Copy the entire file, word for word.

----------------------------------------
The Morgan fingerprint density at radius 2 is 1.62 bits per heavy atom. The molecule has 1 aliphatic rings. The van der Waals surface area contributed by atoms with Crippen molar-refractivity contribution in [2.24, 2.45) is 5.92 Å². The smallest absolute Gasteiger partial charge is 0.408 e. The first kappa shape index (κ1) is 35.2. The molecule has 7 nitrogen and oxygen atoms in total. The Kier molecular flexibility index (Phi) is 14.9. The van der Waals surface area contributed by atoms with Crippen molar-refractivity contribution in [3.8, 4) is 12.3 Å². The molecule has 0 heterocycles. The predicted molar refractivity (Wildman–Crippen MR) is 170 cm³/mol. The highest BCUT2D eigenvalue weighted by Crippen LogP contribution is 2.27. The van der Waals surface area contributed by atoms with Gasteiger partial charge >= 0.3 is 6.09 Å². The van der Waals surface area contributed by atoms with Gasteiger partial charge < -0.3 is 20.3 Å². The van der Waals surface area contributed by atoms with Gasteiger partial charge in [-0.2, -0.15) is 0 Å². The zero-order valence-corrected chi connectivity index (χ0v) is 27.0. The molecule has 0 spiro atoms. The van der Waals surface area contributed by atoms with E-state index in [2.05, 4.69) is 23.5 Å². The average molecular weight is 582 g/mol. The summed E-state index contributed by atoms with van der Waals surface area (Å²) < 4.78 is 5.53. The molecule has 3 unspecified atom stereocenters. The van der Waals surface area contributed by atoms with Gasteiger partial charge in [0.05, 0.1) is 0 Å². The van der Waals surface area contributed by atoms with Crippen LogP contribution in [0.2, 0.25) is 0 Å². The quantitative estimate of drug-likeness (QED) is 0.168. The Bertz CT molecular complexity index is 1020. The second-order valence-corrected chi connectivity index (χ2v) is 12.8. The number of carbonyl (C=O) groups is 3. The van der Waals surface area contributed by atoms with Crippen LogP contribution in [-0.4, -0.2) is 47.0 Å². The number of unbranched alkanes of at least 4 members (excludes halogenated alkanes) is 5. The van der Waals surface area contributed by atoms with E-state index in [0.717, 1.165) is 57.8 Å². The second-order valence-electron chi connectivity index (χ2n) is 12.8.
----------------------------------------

The Morgan fingerprint density at radius 2 is 1.62 bits per heavy atom. The molecule has 1 aliphatic rings. The van der Waals surface area contributed by atoms with Crippen molar-refractivity contribution in [2.24, 2.45) is 5.92 Å². The smallest absolute Gasteiger partial charge is 0.408 e. The first kappa shape index (κ1) is 35.2. The molecule has 7 nitrogen and oxygen atoms in total. The Kier molecular flexibility index (Phi) is 14.9. The van der Waals surface area contributed by atoms with Crippen molar-refractivity contribution in [3.8, 4) is 12.3 Å². The molecule has 0 heterocycles. The predicted molar refractivity (Wildman–Crippen MR) is 170 cm³/mol. The highest BCUT2D eigenvalue weighted by Crippen LogP contribution is 2.27. The van der Waals surface area contributed by atoms with Gasteiger partial charge >= 0.3 is 6.09 Å². The van der Waals surface area contributed by atoms with Gasteiger partial charge < -0.3 is 20.3 Å². The van der Waals surface area contributed by atoms with Gasteiger partial charge in [-0.2, -0.15) is 0 Å². The zero-order valence-corrected chi connectivity index (χ0v) is 27.0. The molecule has 0 spiro atoms. The van der Waals surface area contributed by atoms with E-state index in [2.05, 4.69) is 23.5 Å². The average molecular weight is 582 g/mol. The summed E-state index contributed by atoms with van der Waals surface area (Å²) < 4.78 is 5.53. The molecule has 3 unspecified atom stereocenters. The van der Waals surface area contributed by atoms with Gasteiger partial charge in [0.05, 0.1) is 0 Å². The van der Waals surface area contributed by atoms with Crippen LogP contribution in [0.2, 0.25) is 0 Å². The quantitative estimate of drug-likeness (QED) is 0.168. The Bertz CT molecular complexity index is 1020. The second-order valence-corrected chi connectivity index (χ2v) is 12.8. The number of carbonyl (C=O) groups is 3. The van der Waals surface area contributed by atoms with Crippen LogP contribution in [-0.4, -0.2) is 47.0 Å². The number of unbranched alkanes of at least 4 members (excludes halogenated alkanes) is 5. The van der Waals surface area contributed by atoms with E-state index in [0.717, 1.165) is 57.8 Å². The second-order valence-electron chi connectivity index (χ2n) is 12.8.